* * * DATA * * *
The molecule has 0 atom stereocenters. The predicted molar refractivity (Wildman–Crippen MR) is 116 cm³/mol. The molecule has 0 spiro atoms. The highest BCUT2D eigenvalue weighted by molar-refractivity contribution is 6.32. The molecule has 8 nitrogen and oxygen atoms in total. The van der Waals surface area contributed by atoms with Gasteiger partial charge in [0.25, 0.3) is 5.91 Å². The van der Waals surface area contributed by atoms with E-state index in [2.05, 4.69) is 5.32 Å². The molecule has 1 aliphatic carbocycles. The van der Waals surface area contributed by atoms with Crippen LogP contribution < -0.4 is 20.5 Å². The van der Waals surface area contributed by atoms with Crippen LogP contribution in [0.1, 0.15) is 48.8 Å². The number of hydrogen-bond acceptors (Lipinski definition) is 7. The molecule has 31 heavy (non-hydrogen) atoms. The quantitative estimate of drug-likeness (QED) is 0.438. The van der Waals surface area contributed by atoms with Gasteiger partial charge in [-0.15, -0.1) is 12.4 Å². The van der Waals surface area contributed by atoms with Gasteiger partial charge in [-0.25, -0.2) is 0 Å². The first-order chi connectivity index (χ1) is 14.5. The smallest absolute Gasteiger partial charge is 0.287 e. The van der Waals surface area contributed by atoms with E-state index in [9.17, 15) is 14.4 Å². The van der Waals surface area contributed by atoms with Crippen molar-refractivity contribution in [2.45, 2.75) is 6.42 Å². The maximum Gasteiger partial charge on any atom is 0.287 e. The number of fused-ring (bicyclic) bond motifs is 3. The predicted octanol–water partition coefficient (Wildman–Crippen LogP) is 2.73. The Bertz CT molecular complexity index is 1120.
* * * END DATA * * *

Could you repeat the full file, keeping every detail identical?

The molecule has 0 atom stereocenters. The predicted molar refractivity (Wildman–Crippen MR) is 116 cm³/mol. The molecule has 0 spiro atoms. The highest BCUT2D eigenvalue weighted by molar-refractivity contribution is 6.32. The molecule has 8 nitrogen and oxygen atoms in total. The van der Waals surface area contributed by atoms with Gasteiger partial charge in [0.25, 0.3) is 5.91 Å². The van der Waals surface area contributed by atoms with E-state index in [2.05, 4.69) is 5.32 Å². The molecule has 1 aliphatic carbocycles. The van der Waals surface area contributed by atoms with Crippen LogP contribution < -0.4 is 20.5 Å². The van der Waals surface area contributed by atoms with Crippen LogP contribution in [0.1, 0.15) is 48.8 Å². The number of hydrogen-bond acceptors (Lipinski definition) is 7. The molecule has 31 heavy (non-hydrogen) atoms. The quantitative estimate of drug-likeness (QED) is 0.438. The van der Waals surface area contributed by atoms with Gasteiger partial charge in [-0.15, -0.1) is 12.4 Å². The van der Waals surface area contributed by atoms with Gasteiger partial charge in [-0.25, -0.2) is 0 Å². The first-order chi connectivity index (χ1) is 14.5. The smallest absolute Gasteiger partial charge is 0.287 e. The van der Waals surface area contributed by atoms with E-state index in [9.17, 15) is 14.4 Å². The van der Waals surface area contributed by atoms with Crippen molar-refractivity contribution in [2.45, 2.75) is 6.42 Å². The maximum Gasteiger partial charge on any atom is 0.287 e. The number of fused-ring (bicyclic) bond motifs is 3. The predicted octanol–water partition coefficient (Wildman–Crippen LogP) is 2.73. The Bertz CT molecular complexity index is 1120.